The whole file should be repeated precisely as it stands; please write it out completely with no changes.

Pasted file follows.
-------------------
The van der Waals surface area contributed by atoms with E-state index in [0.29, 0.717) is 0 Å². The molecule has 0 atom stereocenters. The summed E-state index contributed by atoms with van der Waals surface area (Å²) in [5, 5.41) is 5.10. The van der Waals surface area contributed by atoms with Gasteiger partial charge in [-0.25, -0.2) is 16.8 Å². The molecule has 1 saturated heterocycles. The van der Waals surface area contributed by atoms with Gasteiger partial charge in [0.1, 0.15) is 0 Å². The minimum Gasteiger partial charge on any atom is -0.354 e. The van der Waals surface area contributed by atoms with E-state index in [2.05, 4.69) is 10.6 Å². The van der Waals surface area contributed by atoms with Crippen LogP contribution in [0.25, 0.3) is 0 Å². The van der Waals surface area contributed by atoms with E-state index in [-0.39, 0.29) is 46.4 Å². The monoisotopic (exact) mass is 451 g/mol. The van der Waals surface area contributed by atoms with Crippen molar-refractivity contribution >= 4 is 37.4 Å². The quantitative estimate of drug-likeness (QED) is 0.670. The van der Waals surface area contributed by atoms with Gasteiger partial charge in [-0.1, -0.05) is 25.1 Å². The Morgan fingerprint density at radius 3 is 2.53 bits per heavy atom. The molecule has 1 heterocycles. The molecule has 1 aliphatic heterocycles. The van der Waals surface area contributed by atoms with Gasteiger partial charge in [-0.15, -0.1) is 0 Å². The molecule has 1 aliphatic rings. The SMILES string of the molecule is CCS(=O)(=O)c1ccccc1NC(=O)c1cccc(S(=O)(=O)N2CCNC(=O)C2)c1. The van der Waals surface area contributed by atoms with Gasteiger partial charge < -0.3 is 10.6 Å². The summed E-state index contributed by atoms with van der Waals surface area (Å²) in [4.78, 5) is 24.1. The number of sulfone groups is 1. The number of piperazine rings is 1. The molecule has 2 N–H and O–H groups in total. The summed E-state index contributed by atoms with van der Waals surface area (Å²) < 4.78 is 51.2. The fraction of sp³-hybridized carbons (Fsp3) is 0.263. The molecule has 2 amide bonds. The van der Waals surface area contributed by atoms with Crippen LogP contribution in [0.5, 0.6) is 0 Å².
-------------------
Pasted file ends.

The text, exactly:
The van der Waals surface area contributed by atoms with E-state index in [0.29, 0.717) is 0 Å². The molecule has 0 atom stereocenters. The summed E-state index contributed by atoms with van der Waals surface area (Å²) in [5, 5.41) is 5.10. The van der Waals surface area contributed by atoms with Gasteiger partial charge in [-0.25, -0.2) is 16.8 Å². The molecule has 1 saturated heterocycles. The van der Waals surface area contributed by atoms with Gasteiger partial charge in [0.1, 0.15) is 0 Å². The minimum Gasteiger partial charge on any atom is -0.354 e. The van der Waals surface area contributed by atoms with E-state index in [2.05, 4.69) is 10.6 Å². The van der Waals surface area contributed by atoms with Crippen LogP contribution in [0.25, 0.3) is 0 Å². The van der Waals surface area contributed by atoms with E-state index in [-0.39, 0.29) is 46.4 Å². The monoisotopic (exact) mass is 451 g/mol. The van der Waals surface area contributed by atoms with Crippen molar-refractivity contribution >= 4 is 37.4 Å². The quantitative estimate of drug-likeness (QED) is 0.670. The van der Waals surface area contributed by atoms with Gasteiger partial charge in [-0.1, -0.05) is 25.1 Å². The Morgan fingerprint density at radius 3 is 2.53 bits per heavy atom. The molecule has 1 heterocycles. The molecule has 1 aliphatic heterocycles. The van der Waals surface area contributed by atoms with Gasteiger partial charge in [-0.15, -0.1) is 0 Å². The molecule has 1 aliphatic rings. The SMILES string of the molecule is CCS(=O)(=O)c1ccccc1NC(=O)c1cccc(S(=O)(=O)N2CCNC(=O)C2)c1. The van der Waals surface area contributed by atoms with Gasteiger partial charge < -0.3 is 10.6 Å². The summed E-state index contributed by atoms with van der Waals surface area (Å²) in [4.78, 5) is 24.1. The number of sulfone groups is 1. The number of piperazine rings is 1. The molecule has 2 N–H and O–H groups in total. The summed E-state index contributed by atoms with van der Waals surface area (Å²) < 4.78 is 51.2. The fraction of sp³-hybridized carbons (Fsp3) is 0.263. The molecule has 2 amide bonds. The van der Waals surface area contributed by atoms with Crippen LogP contribution in [0.5, 0.6) is 0 Å².